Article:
Autonomous vehicle driving in South of Market

Photo by SFMTA Photography Department

San Francisco is the epicenter for autonomous vehicle (AV) deployment of commercial passenger services in the United States, and local officials have been advocating for regulators to address policy and data gaps in the rapidly evolving sector (see the Transportation Authority’s October AV hearing).

Assemblymember Ting Introduces AB 1777

In January, San Francisco Assemblymember Phil Ting (19th Assembly District), introduced Assembly Bill 1777 which would strengthen regulation of autonomous vehicles in key areas.

The bill intends to ensure enforcement of autonomous vehicle operators’ compliance with the state traffic code, allowing AV operators to be cited and fined for moving violations.

The bill would also require state regulators (California Public Utilities Commission and California Department of Motor Vehicles) to publish more AV data. Previously, the Transportation Authority’s ride hail sector studies and AV hearing identified existing gaps in what is requested, collected and published by regulators.

For example, the Department of Motor Vehicles (DMV) does not require crash and other reporting from AV permit holders once they are approved to go from testing to commercial deployment. Testing permit holders are also only required to submit disengagement and mileage (VMT)  reports once a year, at a statewide level. DMV AV reports currently do not include a breakdown of AV data by jurisdiction, making it difficult to understand and evaluate AV performance at the local level. 

The California Public Utilities Commission (CPUC), in turn, requires very detailed data reports from AV providers, but these data are disaggregated by permit type (drivered/driverless, testing/deployment) and not summarized by company. Though submitted annually to CPUC, the reports also are not fully accessible to the public (there are many redactions).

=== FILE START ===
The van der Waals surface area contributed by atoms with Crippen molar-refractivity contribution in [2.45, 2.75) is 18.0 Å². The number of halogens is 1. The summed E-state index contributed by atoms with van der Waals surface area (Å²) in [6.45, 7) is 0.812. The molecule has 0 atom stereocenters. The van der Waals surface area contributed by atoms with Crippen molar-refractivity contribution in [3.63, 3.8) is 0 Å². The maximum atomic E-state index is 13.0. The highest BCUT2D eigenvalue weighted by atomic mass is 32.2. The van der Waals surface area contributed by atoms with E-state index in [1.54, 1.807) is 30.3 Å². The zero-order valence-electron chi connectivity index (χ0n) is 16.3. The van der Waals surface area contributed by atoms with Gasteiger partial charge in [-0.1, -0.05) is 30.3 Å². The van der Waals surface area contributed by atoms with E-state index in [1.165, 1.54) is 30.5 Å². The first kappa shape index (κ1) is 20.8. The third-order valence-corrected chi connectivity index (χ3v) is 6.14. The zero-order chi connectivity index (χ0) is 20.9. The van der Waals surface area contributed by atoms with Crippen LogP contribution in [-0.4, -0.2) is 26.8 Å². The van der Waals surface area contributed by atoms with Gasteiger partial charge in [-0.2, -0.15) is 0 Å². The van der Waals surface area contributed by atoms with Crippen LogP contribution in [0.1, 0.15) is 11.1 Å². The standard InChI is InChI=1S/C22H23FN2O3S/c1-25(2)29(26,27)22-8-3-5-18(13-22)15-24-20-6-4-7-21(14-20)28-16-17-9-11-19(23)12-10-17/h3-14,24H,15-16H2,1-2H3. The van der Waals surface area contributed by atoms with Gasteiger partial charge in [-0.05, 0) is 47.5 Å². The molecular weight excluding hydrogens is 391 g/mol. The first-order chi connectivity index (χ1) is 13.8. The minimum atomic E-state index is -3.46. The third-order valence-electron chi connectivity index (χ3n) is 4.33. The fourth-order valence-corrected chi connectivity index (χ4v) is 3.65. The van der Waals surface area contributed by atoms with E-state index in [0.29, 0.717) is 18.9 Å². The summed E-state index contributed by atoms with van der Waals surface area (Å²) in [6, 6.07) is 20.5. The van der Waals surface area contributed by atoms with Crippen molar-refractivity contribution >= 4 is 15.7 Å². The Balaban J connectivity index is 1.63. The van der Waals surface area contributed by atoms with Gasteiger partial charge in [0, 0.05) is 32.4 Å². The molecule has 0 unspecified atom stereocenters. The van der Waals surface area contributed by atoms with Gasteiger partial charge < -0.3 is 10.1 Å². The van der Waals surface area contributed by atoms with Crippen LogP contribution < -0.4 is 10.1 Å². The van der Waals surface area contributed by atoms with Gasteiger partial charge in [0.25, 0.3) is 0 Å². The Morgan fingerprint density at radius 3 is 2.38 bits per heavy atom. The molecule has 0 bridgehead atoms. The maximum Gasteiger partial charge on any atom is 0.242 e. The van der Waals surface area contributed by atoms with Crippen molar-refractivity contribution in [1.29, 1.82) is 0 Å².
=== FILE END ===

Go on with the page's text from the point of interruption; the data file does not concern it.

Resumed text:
San Francisco Agencies Discuss AV Data Needs at Annual Meetings of the Transportation Research Board

In early January, the Transportation Authority’s Deputy Director for Technology, Data, and Analysis Joe Castiglione presented San Francisco’s perspectives on AV data gaps and research priorities at the annual meeting for the Transportation Research Board Vehicle-Highway Automation Committee. His presentation addressed the needs for more complete and transparent reporting on crash/disengagement events, total trips and vehicle miles of travel by AVs at the city level, as well as more comprehensive data on non-crash events such as AV malfunctions and first responder conflicts.

San Francisco Municipal Transportation Agency colleagues Julia Friedlander and Viktoriya Wise also participated in the conference at the AV Forum and a City DOT Roundtable, sharing San Francisco’s experience and insights on the opportunity to shape AV deployment toward achieving local and statewide safety, equity and climate goals.
Finally, San Francisco agencies are collaborating on an AV Regulatory Framework Study, as requested by Board member Aaron Peskin, to illustrate what an incremental performance-based permitting approach might look like. The Study aims to inform state and federal regulatory agencies’ ongoing regulatory updates and policy work.